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News / Health / Health Wire

Compartmentalizing has benefits

Useful tool can help regulate emotions without falling apart

By Deborah Netburn, Los Angeles Times
Published: February 24, 2024, 6:04am

Lynn Bufka isn’t sure how she’s going to get through the next nine months.

The licensed psychologist, stress expert and spokesperson for the American Psychological Association usually watches the news on TV each morning. But with a contentious presidential election coming up, lately she’s been reluctant to pick up the remote.

“I don’t want to hear anything about the election and it’s only January,” she said in an interview last month. “Even as a psychologist I’m trying to think through how best to manage it.”

Bufka doesn’t want to stick her head under a rock, but she also can’t allow herself to become engulfed in worry about what will happen if her candidate loses. She has a job to do, relationships to maintain and other life responsibilities that demand her attention.

In especially uncertain moments such as these, when her own patients are consumed with anxiety, Bufka recommends compartmentalization — separating different parts of one’s mental and emotional experience.

As questions about our political, environmental and technological future loom, experts say that compartmentalizing can be a useful tool to help us regulate our emotions and face challenges without falling apart. Yes, it’s a defense mechanism that sometimes gets a bad rap, said Gloria Mark, a retired professor of informatics at UC Irvine — but that doesn’t necessarily mean it’s bad for you. “It’s a function that helps us navigate through our days without being burdened by all the stress,” she said.

While it’s possible to over-compartmentalize and, in turn, numb your feelings, taking occasional breaks from intense emotions is an essential component of mental health. We all instinctively do it: We hold back tears to answer an important work call, mute our anger to communicate diplomatically with our partner or push down our anxiety to read a bedtime story to our toddler. In the past decade or so, we as a society may even have developed an increased awareness of this self-preservation technique; Google searches for compartmentalization have been steadily increasing since 2004.

A dirty word

Dr. Tara Swart, a neuroscientist and professor at MIT Sloan School of Management, recognizes that the term “compartmentalizing” is loaded. “It gives you the impression that you can take something that is worrying you and lock it in a box and not think about it,” she said. “Actually, no one can do that.”

Instead, Swart says, compartmentalizing can be both good and bad for you. Healthy compartmentalization involves regulating your emotions while unhealthy compartmentalizing means repressing them.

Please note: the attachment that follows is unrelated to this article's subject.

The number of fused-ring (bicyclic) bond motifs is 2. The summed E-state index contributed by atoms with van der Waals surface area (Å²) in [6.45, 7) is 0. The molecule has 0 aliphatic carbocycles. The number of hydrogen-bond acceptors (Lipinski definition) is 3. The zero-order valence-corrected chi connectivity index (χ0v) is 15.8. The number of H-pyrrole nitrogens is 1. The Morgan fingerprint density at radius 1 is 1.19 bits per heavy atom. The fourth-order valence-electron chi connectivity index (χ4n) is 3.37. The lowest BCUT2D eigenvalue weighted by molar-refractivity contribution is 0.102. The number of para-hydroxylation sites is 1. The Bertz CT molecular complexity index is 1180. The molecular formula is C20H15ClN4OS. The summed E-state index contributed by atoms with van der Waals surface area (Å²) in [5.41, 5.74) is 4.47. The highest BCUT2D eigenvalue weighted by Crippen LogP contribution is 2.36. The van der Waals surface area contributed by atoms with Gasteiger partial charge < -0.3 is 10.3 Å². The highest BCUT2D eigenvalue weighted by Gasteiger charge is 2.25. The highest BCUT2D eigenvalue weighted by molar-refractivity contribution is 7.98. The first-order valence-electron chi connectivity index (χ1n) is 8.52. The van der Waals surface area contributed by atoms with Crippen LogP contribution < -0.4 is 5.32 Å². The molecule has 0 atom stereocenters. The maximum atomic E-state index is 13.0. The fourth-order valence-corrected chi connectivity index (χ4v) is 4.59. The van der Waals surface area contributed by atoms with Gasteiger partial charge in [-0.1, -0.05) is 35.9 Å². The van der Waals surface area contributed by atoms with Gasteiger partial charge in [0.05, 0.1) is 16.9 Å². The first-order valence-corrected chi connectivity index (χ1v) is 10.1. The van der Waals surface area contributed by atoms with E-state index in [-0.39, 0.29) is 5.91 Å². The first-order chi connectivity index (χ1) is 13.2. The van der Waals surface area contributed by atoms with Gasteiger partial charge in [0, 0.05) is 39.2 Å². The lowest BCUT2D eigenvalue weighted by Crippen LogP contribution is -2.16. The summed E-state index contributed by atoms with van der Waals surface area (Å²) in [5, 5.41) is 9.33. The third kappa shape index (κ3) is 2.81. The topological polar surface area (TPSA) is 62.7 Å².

At its most useful, compartmentalization is the ability to acknowledge challenges in your personal circumstances or current events, and make a conscious decision to not allow those things to take over your thoughts and emotions, she said. But that doesn’t mean shutting out the world.

“The opposite would be to say, ‘I’m not going to read the news,’ ‘I refuse to talk about anything difficult,’ and, ‘Any time I think of something sad and scary I’m just going to push it down,’” she said. “That’s unhealthy.”

There are times when we simply can’t deal with an emotion in the moment. Maybe we have a deadline, or a child to care for, or we’re in the supermarket and it’s not appropriate to cry, scream or yell. In that case, Swart said, we can make an agreement with ourselves that we will make space to sit with it, journal about it or talk about it with a friend or therapist later.

“It’s not easy, and I’m not saying we can do it 100 percent of the time,” Swart said. “But it’s possible to give yourself some relief from that constant worry.”

Intention is everything

Jaz Robbins, a trauma therapist who teaches psychology at Pepperdine University, said the key to healthy compartmentalizing is intentionality.

“I think about people who do social justice work,” she said. “They also have to take a break, to rest and rejuvenate. If they were to say, ‘I won’t rest until I see justice done,’ whatever that metric is, then unfortunately that person may not see rest in their lifetime.”

Advocates and others can allow themselves to relax by being mindful about why they are taking a break from their activism to go out dancing, visit with family or just catch up on the latest season of “ The Great British Baking Show.”

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“To me, compartmentalizing is when an individual exercises a healthy boundary, with intention, in service of a value they hold,” she explained. “That value could be family, health, community, relaxation or even comfort. Comfort is absolutely a value.”

Robbins’ patients are already beginning to talk with her about their anxiety over the November election.

“They say, ‘I don’t have the bandwidth for this,’” she said. “And I tell them, ‘You don’t.’ When you get that whisper or inkling that you don’t have the bandwidth for something, you don’t have the bandwidth.”

To help them take even a quick break from their worries, Robbins challenges her patients to build what she calls “a distress tolerance toolkit.” This involves listing five things that make you smile, five that make you laugh, five that inspire you and five that help you relax.

“The idea is to put it together before you need it,” she said.

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